The Passing Lane

“We are all of us clocks whose faces tell the passing years.” — Arthur Stanley Eddington, The Nature of the Physical World

The older you get—and I’m in no way conceding I’m old yet—the more it feels like life is lived in the fast lane. not in that cool Eagle’s SoCal vibe way, but in that “Where did the time go?” way. We are each passing the time, while our accumulation of wrinkles and grays keep score. The rings on a tree tell the story of years of abundant rain balanced by years of scarcity and drought, and so do our faces.

Someone in the family recently tempted fate and announced he was cancer free all over social media. I sure hope he is, but can’t help but shake my head at the recklessness of his announcement. I’ve seen cancer return with a vengeance, reclaiming those who believed they were liberated. Does that mean we should we walk on eggshells? Of course not, but we shouldn’t tempt fate either.

It’s never been about how old we are, but how healthy. As the years pass by we see too many examples of vibrant people rapidly fading away as they succumb to injury or illness. Each example informs, and we learn not to be reckless in our habits, with our time, or with our proclamations.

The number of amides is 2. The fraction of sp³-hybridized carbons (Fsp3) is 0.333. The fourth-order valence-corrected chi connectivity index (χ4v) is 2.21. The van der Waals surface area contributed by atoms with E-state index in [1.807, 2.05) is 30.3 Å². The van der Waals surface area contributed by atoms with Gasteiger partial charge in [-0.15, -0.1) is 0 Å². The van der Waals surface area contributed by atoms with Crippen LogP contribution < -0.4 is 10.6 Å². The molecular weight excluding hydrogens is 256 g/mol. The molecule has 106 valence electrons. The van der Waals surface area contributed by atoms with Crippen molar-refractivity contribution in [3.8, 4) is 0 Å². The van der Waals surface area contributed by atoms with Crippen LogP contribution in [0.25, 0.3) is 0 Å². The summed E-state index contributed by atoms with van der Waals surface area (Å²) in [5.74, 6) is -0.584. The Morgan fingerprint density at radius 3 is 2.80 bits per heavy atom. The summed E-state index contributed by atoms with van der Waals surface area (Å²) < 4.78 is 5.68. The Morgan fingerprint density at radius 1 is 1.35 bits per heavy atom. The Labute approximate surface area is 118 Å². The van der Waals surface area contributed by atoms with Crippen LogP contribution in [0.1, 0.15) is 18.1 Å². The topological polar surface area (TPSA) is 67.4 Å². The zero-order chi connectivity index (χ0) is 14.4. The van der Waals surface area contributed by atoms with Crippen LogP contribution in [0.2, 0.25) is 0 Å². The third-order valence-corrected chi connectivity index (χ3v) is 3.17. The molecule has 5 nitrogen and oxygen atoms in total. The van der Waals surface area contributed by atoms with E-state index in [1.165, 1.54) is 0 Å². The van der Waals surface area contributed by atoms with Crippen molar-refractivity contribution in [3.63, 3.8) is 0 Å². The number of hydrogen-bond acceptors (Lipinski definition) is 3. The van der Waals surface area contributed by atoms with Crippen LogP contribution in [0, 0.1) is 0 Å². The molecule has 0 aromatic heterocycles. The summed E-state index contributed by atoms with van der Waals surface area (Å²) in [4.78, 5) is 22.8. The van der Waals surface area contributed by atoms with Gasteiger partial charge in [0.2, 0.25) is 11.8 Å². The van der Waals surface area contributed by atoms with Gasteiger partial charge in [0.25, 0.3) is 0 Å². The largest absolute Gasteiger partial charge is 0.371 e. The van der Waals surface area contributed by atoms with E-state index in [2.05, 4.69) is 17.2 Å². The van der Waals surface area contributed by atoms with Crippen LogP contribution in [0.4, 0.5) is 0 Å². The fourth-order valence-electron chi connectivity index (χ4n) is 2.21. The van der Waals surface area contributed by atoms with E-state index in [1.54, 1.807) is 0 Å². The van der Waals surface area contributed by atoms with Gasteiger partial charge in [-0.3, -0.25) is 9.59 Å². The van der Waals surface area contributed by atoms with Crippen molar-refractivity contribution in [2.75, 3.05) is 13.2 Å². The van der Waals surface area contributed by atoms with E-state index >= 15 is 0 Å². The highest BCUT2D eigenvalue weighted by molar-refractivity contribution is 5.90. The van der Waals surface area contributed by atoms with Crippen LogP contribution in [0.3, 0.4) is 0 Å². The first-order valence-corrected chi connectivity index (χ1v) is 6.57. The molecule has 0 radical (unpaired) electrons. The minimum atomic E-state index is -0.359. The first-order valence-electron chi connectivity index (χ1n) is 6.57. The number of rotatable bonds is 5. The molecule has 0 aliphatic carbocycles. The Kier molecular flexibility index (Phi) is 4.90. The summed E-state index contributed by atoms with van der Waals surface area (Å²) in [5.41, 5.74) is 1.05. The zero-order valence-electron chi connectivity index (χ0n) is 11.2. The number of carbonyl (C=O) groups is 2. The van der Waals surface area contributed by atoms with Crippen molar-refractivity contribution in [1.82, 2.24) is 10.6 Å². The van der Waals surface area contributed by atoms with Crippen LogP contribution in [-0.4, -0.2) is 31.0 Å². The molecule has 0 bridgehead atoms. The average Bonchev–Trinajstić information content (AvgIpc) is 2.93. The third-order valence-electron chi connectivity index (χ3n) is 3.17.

Time flies by, and with each year we pick up another growth ring. Wrinkles tell a story of time and resilience. But we know that we’ll all enter the passing lane sooner or later.

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One Comment

  1. For a similar reason, I have refrained from declaring where we are going, but only plan for possible courses, prioritize and prepare. I pause and mumble when asked the question, and sometimes offer plausible and potential outcomes. Then we depart and pick a direction, and hope we’ll get there safely. But even then I only hint at a possible ETA. We’ll get there when we get there, and then have a nice story to tell. Seems to work out better that way.

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